Vine Weevil

Black Vine Weevil control

4 mins

Trigger points for Black Vine Weevil control solutions 

The Black Vine Weevil gets a lot of bad press – which is well deserved. One of the most problematic pests of ornamental horticulture, with the loss of thiacloprid – which could be conveniently incorporated in to growing media – its presence is being felt by many UK nurseries. Encouragingly, growers implementing a full IPM approach to controlling this potentially devastating pest are reporting good results.   

Here, Technical Area Sales Manager – Peter Robinson – explains what to look out for and provides practical tips on prevention before moving on to the trigger points for action. 

What you need to know  

Outdoors, the adult beetle is active from spring to autumn, before overwintering – generally as larvae (grubs) in growing media.  

Nocturnal feeders, the beetles rest during the day, hiding in sheltered places – classically under pots and pot rims or beneath Mypex, benches or staging.  Beetles are asexual, and each one is capable of laying 600-800 eggs.   

The classic calling card of the adult beetle is highly visible notching on leaf edges – they are incapable of making holes.  However, the root-feeding larval stage is the most destructive stage and can easily initially go undetected – with the grubs hidden in the growing media.   

In heated structures, above 12°C, all life cycle stages can be present at the same time.  



Before moving on to discuss the triggers for crop protection strategies, it is worth taking a moment to address some basic guidelines to help reduce population pressure.  Prevention is the first step in any good IPM approach.  

  • Good nursery hygiene is essential. Identify larvae infected pots and dispose of them away from the nursery. Heaps of old plants/growing media out the back are not a good idea! 
  • Keep resting places for adult weevils to a minimum. Pot and tray storage areas are ideal for adult weevils so check thoroughly before introducing them to the nursery! 
  • Inspect bought in stock – preferably on the supplier’s nursery. If infected plants with grubs reach your nursery, reject or quarantine them and treat the batch immediately with beneficial nematodes (being mindful of temperature tolerances for nematodes).  
  • A week prior to potting, it is worth considering treating all plants with a nematode drench.  
  • Be aware the flightless beetles can walk a reasonable distance – covering the whole nursery in a single season.  

Triggers to crop protection solutions 

Regular monitoring is fundamental to IPM programmes.  Sticky and conical traps are now available for detecting vine weevil adults. These traps should be regularly checked – alternatively, simply go out with a torch at night and shake plants over a large piece of paper and see what falls out!   

Pitcher GR targets vine weevil eggs  

Outdoors adults typically emerge late-spring and within a couple of weeks start egg laying. If adults are detected, 2-3 weeks later it is advisable to apply our award-winning garlic based biorational – Pitcher GR to help control the egg stage.   

Rather than apply as a blanket treatment across the whole nursery, applications can be targeted at species the Vine Weevil are particularly attracted to – such as Begonias, Bergenias, Cyclamen, Fuchsias, Heuchera, Polyanthus, Primulas, Sedums, Succulents and Saxifrages.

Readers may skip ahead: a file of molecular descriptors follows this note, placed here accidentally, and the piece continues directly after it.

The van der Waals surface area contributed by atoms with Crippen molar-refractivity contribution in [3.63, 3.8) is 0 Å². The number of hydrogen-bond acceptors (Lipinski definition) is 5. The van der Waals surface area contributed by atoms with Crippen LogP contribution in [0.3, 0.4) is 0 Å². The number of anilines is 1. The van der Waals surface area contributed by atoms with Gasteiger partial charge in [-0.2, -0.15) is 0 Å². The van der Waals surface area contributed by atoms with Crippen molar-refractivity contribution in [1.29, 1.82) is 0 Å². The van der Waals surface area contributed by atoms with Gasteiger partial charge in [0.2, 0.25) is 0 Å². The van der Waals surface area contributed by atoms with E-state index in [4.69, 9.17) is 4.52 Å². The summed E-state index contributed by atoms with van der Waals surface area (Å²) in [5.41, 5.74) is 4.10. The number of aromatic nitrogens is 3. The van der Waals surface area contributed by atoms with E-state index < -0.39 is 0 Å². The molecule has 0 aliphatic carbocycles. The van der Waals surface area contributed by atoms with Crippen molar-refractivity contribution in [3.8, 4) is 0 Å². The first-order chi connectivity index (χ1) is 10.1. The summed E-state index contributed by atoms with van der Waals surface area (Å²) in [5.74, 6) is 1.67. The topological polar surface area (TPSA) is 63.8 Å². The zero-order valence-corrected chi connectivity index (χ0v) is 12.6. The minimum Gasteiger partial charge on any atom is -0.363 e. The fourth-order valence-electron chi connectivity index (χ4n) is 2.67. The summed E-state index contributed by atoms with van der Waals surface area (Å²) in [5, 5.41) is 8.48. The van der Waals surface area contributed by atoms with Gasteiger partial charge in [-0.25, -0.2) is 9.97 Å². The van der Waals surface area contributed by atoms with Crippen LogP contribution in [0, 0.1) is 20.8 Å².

C-shaped grubs  

Regular crop inspections can reveal signs of larval damage, such as poor performance or wilting.  To monitor effectively, knock out some pots and inspect the growing media – particularly in the root ball.  Again, it makes sense to focus monitoring activities at plant species that vine weevil prefer.   

Beneficial nematodes target grubs   

As soon as adults or grubs are observed, plans should be put in place to apply nematodes with repeat applications every 2-3 months – depending on the severity of the infestation.   

Nematodes species are temperature sensitive, so it is important to selecting the correct product and apply at the appropriate time of year.   It is important to note that Pitcher GR is incompatible with beneficial nematodes – so timing of applications of different products is crucial*. 

New bioinsecticide – Lalguard M52 GR targets grubs  

Growing media incorporated, this highly efficacious new Metarhizium-based (fungal) bioinsecticide helps to control vine weevil grub populations – while exerting some control on eggs, pupae and adult life stages. Lalguard M52 infects on contact and is highly compatible with existing biological and chemical crop protection products.  

The decision to use Lalguard M52 needs to be made before growing media is ordered.  As it is temperature sensitive, timing is crucial to achieve the best results.                                                    

*Plant Health Planner – here to help  

So, as with many pests, when it comes to Black Vine Weevil prevention is definitely better than cure. While that is easier said than done, any actions taken to reduce the population will be repaid many times over.   

For nurseries where the pest is detected, our Plant Health Planner is an extremely useful and practical tool for planning and plotting a targeted IPM programme involving biorationals, bioinsecticides and beneficial nematodes.